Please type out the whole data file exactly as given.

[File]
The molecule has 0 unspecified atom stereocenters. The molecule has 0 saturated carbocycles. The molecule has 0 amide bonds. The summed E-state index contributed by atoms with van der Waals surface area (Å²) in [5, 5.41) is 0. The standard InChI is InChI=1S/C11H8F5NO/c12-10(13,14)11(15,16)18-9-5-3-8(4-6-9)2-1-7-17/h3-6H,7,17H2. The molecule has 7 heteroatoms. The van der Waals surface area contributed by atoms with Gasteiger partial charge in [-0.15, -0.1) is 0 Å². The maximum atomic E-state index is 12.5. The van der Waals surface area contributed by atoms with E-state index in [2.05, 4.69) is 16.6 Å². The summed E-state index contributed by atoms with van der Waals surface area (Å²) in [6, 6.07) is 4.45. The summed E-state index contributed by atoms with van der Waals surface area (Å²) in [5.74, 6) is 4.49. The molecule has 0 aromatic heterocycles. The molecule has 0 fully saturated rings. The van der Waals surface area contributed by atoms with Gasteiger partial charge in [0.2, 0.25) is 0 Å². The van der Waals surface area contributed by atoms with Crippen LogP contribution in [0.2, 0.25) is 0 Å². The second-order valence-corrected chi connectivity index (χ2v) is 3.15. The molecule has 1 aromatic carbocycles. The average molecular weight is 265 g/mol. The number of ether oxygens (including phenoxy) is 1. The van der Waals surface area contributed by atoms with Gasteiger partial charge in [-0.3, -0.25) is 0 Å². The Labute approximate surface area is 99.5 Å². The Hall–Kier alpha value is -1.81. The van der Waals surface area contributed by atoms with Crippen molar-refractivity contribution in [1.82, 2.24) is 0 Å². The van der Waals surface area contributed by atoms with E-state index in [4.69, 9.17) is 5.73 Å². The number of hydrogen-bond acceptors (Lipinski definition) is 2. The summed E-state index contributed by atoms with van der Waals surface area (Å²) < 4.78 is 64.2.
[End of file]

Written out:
The molecule has 0 unspecified atom stereocenters. The molecule has 0 saturated carbocycles. The molecule has 0 amide bonds. The summed E-state index contributed by atoms with van der Waals surface area (Å²) in [5, 5.41) is 0. The standard InChI is InChI=1S/C11H8F5NO/c12-10(13,14)11(15,16)18-9-5-3-8(4-6-9)2-1-7-17/h3-6H,7,17H2. The molecule has 7 heteroatoms. The van der Waals surface area contributed by atoms with Gasteiger partial charge in [-0.15, -0.1) is 0 Å². The maximum atomic E-state index is 12.5. The van der Waals surface area contributed by atoms with E-state index in [2.05, 4.69) is 16.6 Å². The summed E-state index contributed by atoms with van der Waals surface area (Å²) in [6, 6.07) is 4.45. The summed E-state index contributed by atoms with van der Waals surface area (Å²) in [5.74, 6) is 4.49. The molecule has 0 aromatic heterocycles. The molecule has 0 fully saturated rings. The van der Waals surface area contributed by atoms with Gasteiger partial charge in [0.2, 0.25) is 0 Å². The van der Waals surface area contributed by atoms with Crippen LogP contribution in [0.2, 0.25) is 0 Å². The second-order valence-corrected chi connectivity index (χ2v) is 3.15. The molecule has 1 aromatic carbocycles. The average molecular weight is 265 g/mol. The number of ether oxygens (including phenoxy) is 1. The van der Waals surface area contributed by atoms with Gasteiger partial charge in [-0.3, -0.25) is 0 Å². The Labute approximate surface area is 99.5 Å². The Hall–Kier alpha value is -1.81. The van der Waals surface area contributed by atoms with Crippen molar-refractivity contribution in [1.82, 2.24) is 0 Å². The van der Waals surface area contributed by atoms with E-state index in [4.69, 9.17) is 5.73 Å². The number of hydrogen-bond acceptors (Lipinski definition) is 2. The summed E-state index contributed by atoms with van der Waals surface area (Å²) < 4.78 is 64.2.